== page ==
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Monday, February 2, 2009

The Best Opera House in Sydney

Description of Opera House :
The Sydney Opera House is an expressionist modern design, with a series of large precast concrete 'shells', each taken from a hemisphere of the same radius, forming the roofs of the structure, set on a monumental podium. The building covers 1.8 hectares (4.5 acres) of land, and is 183 metres (605 ft) long and about 120 metres (388 ft) wide at its widest point. It is supported on 588 concrete piers sunk up to 25 metres below sea level. Its power supply is equivalent for a town of 25,000 people. The power is distributed by 645 kilometres of electrical cable.[citation needed]

The roofs of the House are covered in a subtle chevron pattern with 1,056,006 glossy white and matte cream Swedish-made tiles, though from a distance the tiles look only white. Despite their self-cleaning nature, they are still subject to periodic maintenance and replacement.[citation needed]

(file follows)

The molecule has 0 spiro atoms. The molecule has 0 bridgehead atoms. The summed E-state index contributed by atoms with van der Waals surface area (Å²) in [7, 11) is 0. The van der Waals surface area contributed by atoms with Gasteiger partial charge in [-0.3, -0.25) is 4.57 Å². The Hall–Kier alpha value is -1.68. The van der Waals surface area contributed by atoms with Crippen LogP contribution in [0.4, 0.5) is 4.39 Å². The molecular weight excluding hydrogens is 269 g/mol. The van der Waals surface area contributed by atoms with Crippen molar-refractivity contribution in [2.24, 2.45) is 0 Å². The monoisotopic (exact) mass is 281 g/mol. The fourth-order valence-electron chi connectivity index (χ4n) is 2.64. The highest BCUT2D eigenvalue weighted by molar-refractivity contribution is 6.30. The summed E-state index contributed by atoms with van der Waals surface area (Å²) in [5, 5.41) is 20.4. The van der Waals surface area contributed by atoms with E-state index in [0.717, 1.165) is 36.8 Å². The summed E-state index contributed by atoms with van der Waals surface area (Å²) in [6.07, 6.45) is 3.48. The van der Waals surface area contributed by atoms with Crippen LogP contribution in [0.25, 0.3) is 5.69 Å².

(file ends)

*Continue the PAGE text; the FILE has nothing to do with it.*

The Concert Hall is contained within the western group of shells, the Opera Theatre within the eastern group. The scale of the shells is chosen to reflect the internal height requirements, rising from the low entrance spaces, over the seating areas and up to the high stage towers. The minor venues (Drama Theatre, Playhouse, and The Studio) are located beneath the Concert Hall, as part of the western shell group. A much smaller group of shells set to one side of the Monumental Steps houses the Bennelong Restaurant. Although the roof structures of the Sydney Opera House are commonly referred to as shells (as they are in this article), they are in fact not shells in a strictly structural sense, but are instead precast concrete panels supported by precast concrete ribs.
Apart from the tile of the shells, and the glass curtain walls of the foyer spaces, the building's exterior is largely clad with aggregate panels composed of pink granite quarried in Tarana. Significant interior surface treatments also include off-form concrete, australian white birch plywood supplied from Wauchope in northern New South Wales, and brush box glulam.

Read More : http://en.wikipedia.org

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